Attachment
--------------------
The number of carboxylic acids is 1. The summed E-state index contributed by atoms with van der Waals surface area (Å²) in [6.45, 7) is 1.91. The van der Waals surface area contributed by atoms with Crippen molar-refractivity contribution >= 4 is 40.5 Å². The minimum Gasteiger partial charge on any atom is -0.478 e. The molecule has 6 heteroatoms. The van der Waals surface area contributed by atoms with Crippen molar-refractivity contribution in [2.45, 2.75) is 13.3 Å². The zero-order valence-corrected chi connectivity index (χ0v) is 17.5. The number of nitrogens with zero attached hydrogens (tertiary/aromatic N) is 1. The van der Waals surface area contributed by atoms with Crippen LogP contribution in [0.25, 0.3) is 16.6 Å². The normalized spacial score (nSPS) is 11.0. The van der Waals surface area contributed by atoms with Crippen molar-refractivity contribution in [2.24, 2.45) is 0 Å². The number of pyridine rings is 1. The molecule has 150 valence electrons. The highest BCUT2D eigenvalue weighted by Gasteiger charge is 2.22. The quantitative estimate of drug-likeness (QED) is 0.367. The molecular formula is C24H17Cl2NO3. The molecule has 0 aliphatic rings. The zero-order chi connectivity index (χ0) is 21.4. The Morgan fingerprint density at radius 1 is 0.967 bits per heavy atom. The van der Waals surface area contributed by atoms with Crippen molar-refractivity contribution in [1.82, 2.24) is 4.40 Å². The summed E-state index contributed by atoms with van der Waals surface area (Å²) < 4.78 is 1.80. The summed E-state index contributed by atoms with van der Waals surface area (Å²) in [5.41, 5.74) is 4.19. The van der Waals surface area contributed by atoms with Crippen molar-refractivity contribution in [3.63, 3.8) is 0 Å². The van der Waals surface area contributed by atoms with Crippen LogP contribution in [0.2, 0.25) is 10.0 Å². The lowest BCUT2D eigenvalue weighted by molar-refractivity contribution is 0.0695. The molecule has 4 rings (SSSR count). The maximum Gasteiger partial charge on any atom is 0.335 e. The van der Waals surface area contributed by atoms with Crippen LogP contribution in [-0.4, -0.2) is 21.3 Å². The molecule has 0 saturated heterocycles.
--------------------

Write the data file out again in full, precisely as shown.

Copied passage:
The number of carboxylic acids is 1. The summed E-state index contributed by atoms with van der Waals surface area (Å²) in [6.45, 7) is 1.91. The van der Waals surface area contributed by atoms with Crippen molar-refractivity contribution >= 4 is 40.5 Å². The minimum Gasteiger partial charge on any atom is -0.478 e. The molecule has 6 heteroatoms. The van der Waals surface area contributed by atoms with Crippen molar-refractivity contribution in [2.45, 2.75) is 13.3 Å². The zero-order valence-corrected chi connectivity index (χ0v) is 17.5. The number of nitrogens with zero attached hydrogens (tertiary/aromatic N) is 1. The van der Waals surface area contributed by atoms with Crippen LogP contribution in [0.25, 0.3) is 16.6 Å². The normalized spacial score (nSPS) is 11.0. The van der Waals surface area contributed by atoms with Crippen molar-refractivity contribution in [2.24, 2.45) is 0 Å². The number of pyridine rings is 1. The molecule has 150 valence electrons. The highest BCUT2D eigenvalue weighted by Gasteiger charge is 2.22. The quantitative estimate of drug-likeness (QED) is 0.367. The molecular formula is C24H17Cl2NO3. The molecule has 0 aliphatic rings. The zero-order chi connectivity index (χ0) is 21.4. The Morgan fingerprint density at radius 1 is 0.967 bits per heavy atom. The van der Waals surface area contributed by atoms with Crippen molar-refractivity contribution in [1.82, 2.24) is 4.40 Å². The summed E-state index contributed by atoms with van der Waals surface area (Å²) < 4.78 is 1.80. The summed E-state index contributed by atoms with van der Waals surface area (Å²) in [5.41, 5.74) is 4.19. The van der Waals surface area contributed by atoms with Crippen molar-refractivity contribution in [3.63, 3.8) is 0 Å². The van der Waals surface area contributed by atoms with Crippen LogP contribution in [0.2, 0.25) is 10.0 Å². The lowest BCUT2D eigenvalue weighted by molar-refractivity contribution is 0.0695. The molecule has 4 rings (SSSR count). The maximum Gasteiger partial charge on any atom is 0.335 e. The van der Waals surface area contributed by atoms with Crippen LogP contribution in [-0.4, -0.2) is 21.3 Å². The molecule has 0 saturated heterocycles.